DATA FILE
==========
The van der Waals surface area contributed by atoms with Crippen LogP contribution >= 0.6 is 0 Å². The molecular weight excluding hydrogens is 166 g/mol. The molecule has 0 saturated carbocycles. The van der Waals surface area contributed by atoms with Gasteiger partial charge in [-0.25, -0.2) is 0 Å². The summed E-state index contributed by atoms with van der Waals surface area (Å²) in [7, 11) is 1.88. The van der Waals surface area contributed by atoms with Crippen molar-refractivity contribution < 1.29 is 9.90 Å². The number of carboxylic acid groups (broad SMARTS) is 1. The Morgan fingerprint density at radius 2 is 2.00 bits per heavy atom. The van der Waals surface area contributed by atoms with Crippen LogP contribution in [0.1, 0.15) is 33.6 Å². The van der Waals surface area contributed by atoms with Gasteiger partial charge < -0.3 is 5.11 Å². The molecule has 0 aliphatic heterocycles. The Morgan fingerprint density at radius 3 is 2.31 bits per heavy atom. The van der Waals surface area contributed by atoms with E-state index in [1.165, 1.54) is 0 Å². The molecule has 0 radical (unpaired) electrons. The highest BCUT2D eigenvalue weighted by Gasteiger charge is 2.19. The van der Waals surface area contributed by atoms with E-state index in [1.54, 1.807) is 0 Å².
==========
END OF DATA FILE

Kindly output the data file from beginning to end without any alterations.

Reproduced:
The van der Waals surface area contributed by atoms with Crippen LogP contribution >= 0.6 is 0 Å². The molecular weight excluding hydrogens is 166 g/mol. The molecule has 0 saturated carbocycles. The van der Waals surface area contributed by atoms with Gasteiger partial charge in [-0.25, -0.2) is 0 Å². The summed E-state index contributed by atoms with van der Waals surface area (Å²) in [7, 11) is 1.88. The van der Waals surface area contributed by atoms with Crippen molar-refractivity contribution < 1.29 is 9.90 Å². The number of carboxylic acid groups (broad SMARTS) is 1. The Morgan fingerprint density at radius 2 is 2.00 bits per heavy atom. The van der Waals surface area contributed by atoms with Crippen LogP contribution in [0.1, 0.15) is 33.6 Å². The van der Waals surface area contributed by atoms with Gasteiger partial charge < -0.3 is 5.11 Å². The molecule has 0 aliphatic heterocycles. The Morgan fingerprint density at radius 3 is 2.31 bits per heavy atom. The van der Waals surface area contributed by atoms with E-state index in [1.165, 1.54) is 0 Å². The molecule has 0 radical (unpaired) electrons. The highest BCUT2D eigenvalue weighted by Gasteiger charge is 2.19. The van der Waals surface area contributed by atoms with E-state index in [1.54, 1.807) is 0 Å².